Taxis move along Main Street, St. Thomas, as they look for passengers.

There is a big elephant in the room when it comes to Virgin Islands taxis. Kind of a hush-hush, long-known secret that we don’t talk about.

But the recent debate over whether V.I. taxis should be forced to become credit/debit card friendly has created a stir. And it’s bringing that elephant right out into the open.

Sen. Kurt Vialet is sponsoring legislation requiring an electronic monitoring system for taxi cab payments.

In keeping with the territory’s new goal of becoming the No. 1 destination, Sen. Vialet is attempting to create a competitive payment system that other destinations use. That means allowing credit/debit cards when paying.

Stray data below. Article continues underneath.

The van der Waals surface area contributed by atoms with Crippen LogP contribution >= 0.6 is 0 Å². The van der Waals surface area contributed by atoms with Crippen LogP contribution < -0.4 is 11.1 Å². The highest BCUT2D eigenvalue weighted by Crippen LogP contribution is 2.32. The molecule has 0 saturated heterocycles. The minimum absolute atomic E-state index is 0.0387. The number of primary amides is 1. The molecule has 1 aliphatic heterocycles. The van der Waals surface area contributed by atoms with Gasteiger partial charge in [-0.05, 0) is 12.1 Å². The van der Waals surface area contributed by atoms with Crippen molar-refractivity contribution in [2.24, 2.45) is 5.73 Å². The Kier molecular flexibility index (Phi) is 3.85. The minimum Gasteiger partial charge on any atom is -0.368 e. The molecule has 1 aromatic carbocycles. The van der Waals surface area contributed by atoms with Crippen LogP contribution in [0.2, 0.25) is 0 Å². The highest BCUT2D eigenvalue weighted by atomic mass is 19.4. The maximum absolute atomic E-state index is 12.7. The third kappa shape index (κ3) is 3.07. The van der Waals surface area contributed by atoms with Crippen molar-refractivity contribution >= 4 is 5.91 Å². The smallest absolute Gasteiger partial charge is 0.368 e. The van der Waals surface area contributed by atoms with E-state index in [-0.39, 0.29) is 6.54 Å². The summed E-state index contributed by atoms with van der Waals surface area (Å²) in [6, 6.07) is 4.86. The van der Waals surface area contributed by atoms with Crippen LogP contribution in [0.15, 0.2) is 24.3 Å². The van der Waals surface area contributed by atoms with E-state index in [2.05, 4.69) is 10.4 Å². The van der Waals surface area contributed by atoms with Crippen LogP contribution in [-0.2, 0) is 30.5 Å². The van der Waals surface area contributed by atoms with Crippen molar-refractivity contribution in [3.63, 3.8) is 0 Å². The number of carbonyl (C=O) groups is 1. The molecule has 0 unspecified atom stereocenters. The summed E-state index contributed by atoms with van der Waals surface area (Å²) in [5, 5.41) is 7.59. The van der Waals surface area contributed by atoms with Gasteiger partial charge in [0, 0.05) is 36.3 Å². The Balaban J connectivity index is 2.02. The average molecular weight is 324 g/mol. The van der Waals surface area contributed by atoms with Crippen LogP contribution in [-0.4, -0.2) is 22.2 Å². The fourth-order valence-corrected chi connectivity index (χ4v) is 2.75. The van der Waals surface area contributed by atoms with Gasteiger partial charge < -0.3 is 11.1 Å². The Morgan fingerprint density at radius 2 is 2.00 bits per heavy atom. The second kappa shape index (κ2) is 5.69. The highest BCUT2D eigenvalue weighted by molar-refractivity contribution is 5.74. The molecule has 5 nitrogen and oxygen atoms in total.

Sen Vialet has said we all need to step up our game, and V.I. Tourism Commissioner designee Joseph Boschulte agrees.

They couldn’t be more right.

Predictably, many taxi owners don’t want to have to accept any payment other than cash. And while changes in life are often a bit hard, this one is a no-brainer. In the 21st century, people travel with credit cards. It’s safer and allows you to track spending.

Taxi cabs are big business in our community, an important business that tourists rely on. Rides are priced per person, to a destination, with extra fees for luggage. To be competitive in tourism, our islands have to offer every convenience, at every step of the way. If it means dragging an industry into normal business practices, so be it.

Here is where the big elephant rumbles into this quandary. For most, cash is not traceable in business, but paper trails are. And taxis have been a cash business forever.

Getting to the top of the destination industry is going to be hard and painful work. It means fixing everything we can, or getting left in the dust.

If we don’t, insisting on cash won’t matter, because those spending it will be going elsewhere.

— Maria Ferreras is a longtime St. Thomas resident and community volunteer. She can be reached at maria@dailynews.vi.